To help keep consumers safe from the dangers and risks associated with asbestos, certain regulations are in place that eliminates respirable, or free-form, asbestos from certain products. Respirable asbestos fibers can cause lung or other types of cancers. In general, respirable free-form asbestos is not bound, woven or “locked in,” which allows the fibers to escape into the air and can be inhaled when certain products are sanded or heated. Asbestos fibers that are not bound to a patching compound, artificial ashes or embers can be released into the air and inhaled when patching compounds are sanded or the ashes or embers are heated.
Several different types of asbestos are subject to the ban that prohibits them from being in several different types of consumer products. The ban includes products such as spackling compounds, tape joint compounds and additional mixtures consumers may use to patch or seal cracks, holes or other imperfections in surfaces, including drywall. The products may be in different forms.
The ban applies to patching compounds that asbestos has been intentionally added to or contain asbestos because the manufacturer knowingly used a raw material that contained asbestos. When the manufacturer becomes aware that the patching compound contains asbestos, the Consumer Product Safety Commission considers the manufacturer to have knowingly used a raw material containing asbestos in the absence of the manufacturer's efforts to reduce the amount of asbestos as much as is reasonably possible.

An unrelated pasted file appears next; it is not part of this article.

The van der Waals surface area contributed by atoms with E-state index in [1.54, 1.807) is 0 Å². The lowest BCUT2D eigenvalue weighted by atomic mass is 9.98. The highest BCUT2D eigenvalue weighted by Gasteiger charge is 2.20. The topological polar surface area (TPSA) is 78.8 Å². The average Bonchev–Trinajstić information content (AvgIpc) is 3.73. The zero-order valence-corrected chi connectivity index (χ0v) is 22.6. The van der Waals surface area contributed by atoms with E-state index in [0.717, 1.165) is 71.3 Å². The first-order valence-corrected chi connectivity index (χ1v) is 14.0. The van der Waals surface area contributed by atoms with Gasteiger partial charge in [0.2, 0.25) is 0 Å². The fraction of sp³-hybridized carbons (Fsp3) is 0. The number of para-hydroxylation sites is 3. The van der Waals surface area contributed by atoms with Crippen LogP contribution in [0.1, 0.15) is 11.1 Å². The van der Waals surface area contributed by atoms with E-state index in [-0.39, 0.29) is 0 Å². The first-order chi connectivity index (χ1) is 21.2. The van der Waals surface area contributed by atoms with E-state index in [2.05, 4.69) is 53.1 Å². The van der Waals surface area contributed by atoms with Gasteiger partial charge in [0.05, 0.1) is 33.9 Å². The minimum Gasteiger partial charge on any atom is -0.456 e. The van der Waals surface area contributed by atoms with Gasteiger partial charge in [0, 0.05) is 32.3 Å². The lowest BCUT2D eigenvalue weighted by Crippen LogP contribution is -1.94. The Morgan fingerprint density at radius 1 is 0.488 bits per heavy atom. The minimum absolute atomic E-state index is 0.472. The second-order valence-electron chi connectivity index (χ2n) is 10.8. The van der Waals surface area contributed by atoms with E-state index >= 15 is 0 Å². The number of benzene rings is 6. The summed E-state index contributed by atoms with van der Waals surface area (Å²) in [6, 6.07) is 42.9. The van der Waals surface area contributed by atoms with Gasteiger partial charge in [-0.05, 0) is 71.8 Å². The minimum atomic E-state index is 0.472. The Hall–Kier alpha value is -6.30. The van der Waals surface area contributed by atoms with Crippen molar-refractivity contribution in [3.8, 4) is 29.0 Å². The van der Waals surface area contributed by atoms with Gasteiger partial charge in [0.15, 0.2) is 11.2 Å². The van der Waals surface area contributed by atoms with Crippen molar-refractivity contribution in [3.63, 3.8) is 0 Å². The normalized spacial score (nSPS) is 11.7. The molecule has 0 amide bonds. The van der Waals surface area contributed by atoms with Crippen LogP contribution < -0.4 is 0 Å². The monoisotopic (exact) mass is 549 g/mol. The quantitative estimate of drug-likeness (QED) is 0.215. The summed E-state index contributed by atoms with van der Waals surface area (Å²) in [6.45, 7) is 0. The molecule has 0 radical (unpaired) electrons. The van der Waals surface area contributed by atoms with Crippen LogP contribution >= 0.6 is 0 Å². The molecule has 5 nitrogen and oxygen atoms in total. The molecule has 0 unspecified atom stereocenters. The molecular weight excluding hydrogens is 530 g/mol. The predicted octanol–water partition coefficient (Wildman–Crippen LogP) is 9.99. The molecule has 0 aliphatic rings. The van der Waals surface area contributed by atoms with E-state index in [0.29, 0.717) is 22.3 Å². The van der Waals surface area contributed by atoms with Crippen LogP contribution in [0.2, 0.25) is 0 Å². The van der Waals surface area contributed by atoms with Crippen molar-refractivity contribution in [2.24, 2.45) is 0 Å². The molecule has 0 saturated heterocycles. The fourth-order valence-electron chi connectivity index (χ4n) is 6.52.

The ban also applies to decorative simulated ashes or embers which, when heated, glow like authentic burning embers and may be placed under artificial logs used in gas-burning fireplaces. The ban includes artificial ashes and embers used in fireplaces for decorative purposes, as well as asbestos-containing materials that are glued to artificial logs using an “emberizing” kit. Certain types of synthetic and artificial logs that do not contain asbestos are not subject to the ban.
Consumers harmed by dangerous or defective products or by asbestos may have different options to consider when evaluating their damages and the need for compensation of those damages, which can include physical, financial and emotional damages. Familiarity with the options that may be available may provide peace of mind for victims harmed by a consumer product or toxic substance.